Sunday, October 7, 2018

'Always a German, but only since sunrise an enemy'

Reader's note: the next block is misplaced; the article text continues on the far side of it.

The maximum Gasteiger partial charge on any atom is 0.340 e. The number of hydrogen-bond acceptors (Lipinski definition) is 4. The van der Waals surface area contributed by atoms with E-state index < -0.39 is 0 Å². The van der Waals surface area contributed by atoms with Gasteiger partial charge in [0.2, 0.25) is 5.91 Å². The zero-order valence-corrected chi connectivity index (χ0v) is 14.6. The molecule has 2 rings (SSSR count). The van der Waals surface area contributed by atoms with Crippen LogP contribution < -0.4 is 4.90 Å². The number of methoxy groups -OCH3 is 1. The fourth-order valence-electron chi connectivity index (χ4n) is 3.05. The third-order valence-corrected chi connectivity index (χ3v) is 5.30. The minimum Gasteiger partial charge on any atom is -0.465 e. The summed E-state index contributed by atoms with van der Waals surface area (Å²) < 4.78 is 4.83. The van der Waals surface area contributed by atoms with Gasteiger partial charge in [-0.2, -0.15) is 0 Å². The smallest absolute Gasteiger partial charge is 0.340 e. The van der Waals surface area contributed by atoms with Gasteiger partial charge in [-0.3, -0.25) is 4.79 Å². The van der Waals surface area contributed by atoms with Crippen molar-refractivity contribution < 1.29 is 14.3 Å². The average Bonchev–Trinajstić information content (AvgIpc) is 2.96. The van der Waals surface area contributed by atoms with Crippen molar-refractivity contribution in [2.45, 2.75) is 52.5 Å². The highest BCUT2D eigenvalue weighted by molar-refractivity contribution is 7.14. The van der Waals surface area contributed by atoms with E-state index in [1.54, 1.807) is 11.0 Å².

L. Patrick Greene's "One Man's Flag" (Adventure, March 15, 1931) is a bit of sentimental hogwash set in South Africa at the outbreak of World War I. "Papa" Haydn is the founder and patriarch of the little community of Williamstown, where nearly everyone is English, but when war breaks out between England and Germany in Europe, the old man remembers his heritage and an obligation to treat his neighbors as enemies. Despite his patriotic conscience, he can't generate very much hatred toward them, and they find his hostile gestures mostly amusing. At first, when he raises a German flag upon hearing of the war, the neighbors think he's simply made a typical old man's mistake. Soon enough, they realize that he knows full well what flag he's raised, but they still find it hard to hold that against him, in part because Haydn, old and fat, is effectively harmless. They have to rescue him from foolhardy attempts to link up with German forces in the wild, but all seem satisfied to let him carry on his old business despite theoretically being a prisoner of war. Given the ethnic tensions that must have existed from the Boer War to 1914, this all seems far too good to be true, especially when you read of how Germany's enemies effectively whipped up hysterical hatred toward ethnic Germans in their midst -- but maybe it was different in South Africa. In any event, when Haydn's shop is appropriated by Allied forces as a temporary command center for Gen. Jan Christian Smuts, the old man sees a final opportunity to serve his native country by informing the Germans of the enemy commander's position and plans. On the way, however, he rescues a lone British homesteader family he'd befriended long before from an attack by a band of native marauders, getting himself mortally injured in the process. His neighbors humor the old man to the bittersweet end, with the military getting in the act as all pretend to award the dying Haydn the Iron Cross. This was already a nauseatingly heartwarming story before the climax with its implication that black Africans, not English or Germans, are the real enemy. I know that wasn't an article of faith for Greene, who created one of pulp's best black characters in The Major's sidekick, Jim the Hottentot. But the more the main story seemed too good to be believable, the more the business with the natives seemed obnoxious if not offensive. No doubt, too, that Greene meant well, and that by 1931 the argument that English and Germans shouldn't be enemies was probably well received. By today's standards, however, "One Man's Flag" is probably too idealistic and at the same time not idealistic enough.

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